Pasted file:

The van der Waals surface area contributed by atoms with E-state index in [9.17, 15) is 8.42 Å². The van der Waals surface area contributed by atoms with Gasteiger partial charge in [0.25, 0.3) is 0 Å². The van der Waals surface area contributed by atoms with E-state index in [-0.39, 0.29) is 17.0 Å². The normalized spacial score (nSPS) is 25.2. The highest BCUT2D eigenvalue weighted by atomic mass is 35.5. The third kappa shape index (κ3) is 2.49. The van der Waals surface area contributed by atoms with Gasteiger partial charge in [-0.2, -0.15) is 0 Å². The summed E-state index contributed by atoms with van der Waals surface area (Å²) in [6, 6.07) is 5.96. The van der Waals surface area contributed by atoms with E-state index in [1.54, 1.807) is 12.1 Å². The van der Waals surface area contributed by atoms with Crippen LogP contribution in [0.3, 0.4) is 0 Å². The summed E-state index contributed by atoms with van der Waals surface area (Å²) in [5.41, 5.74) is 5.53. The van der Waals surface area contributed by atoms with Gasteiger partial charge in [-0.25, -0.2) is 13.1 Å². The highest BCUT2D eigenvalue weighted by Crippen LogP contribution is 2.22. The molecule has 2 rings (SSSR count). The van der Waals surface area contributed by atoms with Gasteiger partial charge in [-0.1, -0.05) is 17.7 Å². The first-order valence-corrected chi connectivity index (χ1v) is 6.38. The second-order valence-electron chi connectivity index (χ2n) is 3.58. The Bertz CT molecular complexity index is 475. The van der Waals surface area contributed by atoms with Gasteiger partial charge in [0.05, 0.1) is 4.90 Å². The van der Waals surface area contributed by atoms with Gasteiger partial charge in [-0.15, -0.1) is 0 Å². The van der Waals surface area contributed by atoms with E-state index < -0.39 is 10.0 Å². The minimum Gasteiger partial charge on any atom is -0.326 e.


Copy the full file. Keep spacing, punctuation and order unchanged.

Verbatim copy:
The van der Waals surface area contributed by atoms with E-state index in [9.17, 15) is 8.42 Å². The van der Waals surface area contributed by atoms with Gasteiger partial charge in [0.25, 0.3) is 0 Å². The van der Waals surface area contributed by atoms with E-state index in [-0.39, 0.29) is 17.0 Å². The normalized spacial score (nSPS) is 25.2. The highest BCUT2D eigenvalue weighted by atomic mass is 35.5. The third kappa shape index (κ3) is 2.49. The van der Waals surface area contributed by atoms with Gasteiger partial charge in [-0.2, -0.15) is 0 Å². The summed E-state index contributed by atoms with van der Waals surface area (Å²) in [6, 6.07) is 5.96. The van der Waals surface area contributed by atoms with E-state index in [1.54, 1.807) is 12.1 Å². The van der Waals surface area contributed by atoms with Crippen LogP contribution in [0.3, 0.4) is 0 Å². The summed E-state index contributed by atoms with van der Waals surface area (Å²) in [5.41, 5.74) is 5.53. The van der Waals surface area contributed by atoms with Gasteiger partial charge in [-0.25, -0.2) is 13.1 Å². The highest BCUT2D eigenvalue weighted by Crippen LogP contribution is 2.22. The molecule has 2 rings (SSSR count). The van der Waals surface area contributed by atoms with Gasteiger partial charge in [-0.1, -0.05) is 17.7 Å². The first-order valence-corrected chi connectivity index (χ1v) is 6.38. The second-order valence-electron chi connectivity index (χ2n) is 3.58. The Bertz CT molecular complexity index is 475. The van der Waals surface area contributed by atoms with Gasteiger partial charge in [0.05, 0.1) is 4.90 Å². The van der Waals surface area contributed by atoms with Gasteiger partial charge in [-0.15, -0.1) is 0 Å². The van der Waals surface area contributed by atoms with E-state index < -0.39 is 10.0 Å². The minimum Gasteiger partial charge on any atom is -0.326 e.